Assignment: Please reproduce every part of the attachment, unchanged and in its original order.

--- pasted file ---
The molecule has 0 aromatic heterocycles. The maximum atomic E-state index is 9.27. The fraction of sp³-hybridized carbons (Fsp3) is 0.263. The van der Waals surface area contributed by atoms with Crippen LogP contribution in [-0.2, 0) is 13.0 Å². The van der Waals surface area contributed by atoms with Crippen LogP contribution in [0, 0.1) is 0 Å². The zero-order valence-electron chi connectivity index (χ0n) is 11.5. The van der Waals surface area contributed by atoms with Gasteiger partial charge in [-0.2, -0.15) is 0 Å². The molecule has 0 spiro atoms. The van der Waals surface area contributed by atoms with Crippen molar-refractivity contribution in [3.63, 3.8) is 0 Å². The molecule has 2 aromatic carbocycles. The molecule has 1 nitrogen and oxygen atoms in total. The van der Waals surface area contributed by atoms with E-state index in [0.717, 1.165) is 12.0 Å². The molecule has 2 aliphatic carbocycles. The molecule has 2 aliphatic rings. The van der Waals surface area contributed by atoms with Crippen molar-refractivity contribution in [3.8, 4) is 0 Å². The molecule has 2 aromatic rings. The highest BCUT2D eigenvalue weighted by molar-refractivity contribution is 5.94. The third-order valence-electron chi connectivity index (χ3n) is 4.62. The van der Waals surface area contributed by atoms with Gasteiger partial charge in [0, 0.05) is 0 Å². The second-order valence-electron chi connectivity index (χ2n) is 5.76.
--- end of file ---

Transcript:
The molecule has 0 aromatic heterocycles. The maximum atomic E-state index is 9.27. The fraction of sp³-hybridized carbons (Fsp3) is 0.263. The van der Waals surface area contributed by atoms with Crippen LogP contribution in [-0.2, 0) is 13.0 Å². The van der Waals surface area contributed by atoms with Crippen LogP contribution in [0, 0.1) is 0 Å². The zero-order valence-electron chi connectivity index (χ0n) is 11.5. The van der Waals surface area contributed by atoms with Gasteiger partial charge in [-0.2, -0.15) is 0 Å². The molecule has 0 spiro atoms. The van der Waals surface area contributed by atoms with Crippen molar-refractivity contribution in [3.63, 3.8) is 0 Å². The molecule has 2 aromatic carbocycles. The molecule has 1 nitrogen and oxygen atoms in total. The van der Waals surface area contributed by atoms with E-state index in [0.717, 1.165) is 12.0 Å². The molecule has 2 aliphatic carbocycles. The molecule has 2 aliphatic rings. The van der Waals surface area contributed by atoms with Crippen molar-refractivity contribution in [3.8, 4) is 0 Å². The molecule has 2 aromatic rings. The highest BCUT2D eigenvalue weighted by molar-refractivity contribution is 5.94. The third-order valence-electron chi connectivity index (χ3n) is 4.62. The van der Waals surface area contributed by atoms with Gasteiger partial charge in [0, 0.05) is 0 Å². The second-order valence-electron chi connectivity index (χ2n) is 5.76.